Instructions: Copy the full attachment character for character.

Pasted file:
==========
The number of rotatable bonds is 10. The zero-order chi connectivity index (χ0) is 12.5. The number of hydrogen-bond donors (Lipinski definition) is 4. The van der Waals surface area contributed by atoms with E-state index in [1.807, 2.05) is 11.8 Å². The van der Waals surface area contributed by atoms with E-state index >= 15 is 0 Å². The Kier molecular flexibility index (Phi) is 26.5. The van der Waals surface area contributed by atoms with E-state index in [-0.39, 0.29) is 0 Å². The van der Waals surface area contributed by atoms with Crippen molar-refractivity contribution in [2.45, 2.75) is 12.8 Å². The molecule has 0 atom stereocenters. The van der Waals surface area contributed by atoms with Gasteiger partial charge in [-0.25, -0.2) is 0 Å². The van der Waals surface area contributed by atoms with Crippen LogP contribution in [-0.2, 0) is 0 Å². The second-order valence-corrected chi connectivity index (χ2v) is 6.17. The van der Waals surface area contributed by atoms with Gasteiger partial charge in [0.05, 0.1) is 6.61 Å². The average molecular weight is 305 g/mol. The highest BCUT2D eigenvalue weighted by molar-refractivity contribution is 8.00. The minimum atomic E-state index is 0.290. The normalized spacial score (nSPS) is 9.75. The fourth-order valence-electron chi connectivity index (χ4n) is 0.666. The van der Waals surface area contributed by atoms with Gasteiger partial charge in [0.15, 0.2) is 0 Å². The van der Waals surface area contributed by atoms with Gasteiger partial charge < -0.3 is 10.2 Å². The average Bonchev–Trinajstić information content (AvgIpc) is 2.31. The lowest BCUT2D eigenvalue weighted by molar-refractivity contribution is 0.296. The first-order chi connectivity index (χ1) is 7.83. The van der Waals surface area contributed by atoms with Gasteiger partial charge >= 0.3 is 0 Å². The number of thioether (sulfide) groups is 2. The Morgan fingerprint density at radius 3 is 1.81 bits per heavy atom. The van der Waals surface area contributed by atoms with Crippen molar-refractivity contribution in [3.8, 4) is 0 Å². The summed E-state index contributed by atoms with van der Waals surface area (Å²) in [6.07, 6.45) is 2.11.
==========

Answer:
The number of rotatable bonds is 10. The zero-order chi connectivity index (χ0) is 12.5. The number of hydrogen-bond donors (Lipinski definition) is 4. The van der Waals surface area contributed by atoms with E-state index in [1.807, 2.05) is 11.8 Å². The van der Waals surface area contributed by atoms with E-state index >= 15 is 0 Å². The Kier molecular flexibility index (Phi) is 26.5. The van der Waals surface area contributed by atoms with E-state index in [-0.39, 0.29) is 0 Å². The van der Waals surface area contributed by atoms with Crippen molar-refractivity contribution in [2.45, 2.75) is 12.8 Å². The molecule has 0 atom stereocenters. The van der Waals surface area contributed by atoms with Gasteiger partial charge in [-0.25, -0.2) is 0 Å². The van der Waals surface area contributed by atoms with Crippen LogP contribution in [-0.2, 0) is 0 Å². The second-order valence-corrected chi connectivity index (χ2v) is 6.17. The van der Waals surface area contributed by atoms with Gasteiger partial charge in [0.05, 0.1) is 6.61 Å². The average molecular weight is 305 g/mol. The highest BCUT2D eigenvalue weighted by molar-refractivity contribution is 8.00. The minimum atomic E-state index is 0.290. The normalized spacial score (nSPS) is 9.75. The fourth-order valence-electron chi connectivity index (χ4n) is 0.666. The van der Waals surface area contributed by atoms with Gasteiger partial charge in [0.15, 0.2) is 0 Å². The van der Waals surface area contributed by atoms with Gasteiger partial charge < -0.3 is 10.2 Å². The average Bonchev–Trinajstić information content (AvgIpc) is 2.31. The lowest BCUT2D eigenvalue weighted by molar-refractivity contribution is 0.296. The first-order chi connectivity index (χ1) is 7.83. The van der Waals surface area contributed by atoms with Gasteiger partial charge >= 0.3 is 0 Å². The number of thioether (sulfide) groups is 2. The Morgan fingerprint density at radius 3 is 1.81 bits per heavy atom. The van der Waals surface area contributed by atoms with Crippen molar-refractivity contribution in [3.8, 4) is 0 Å². The summed E-state index contributed by atoms with van der Waals surface area (Å²) in [6.07, 6.45) is 2.11.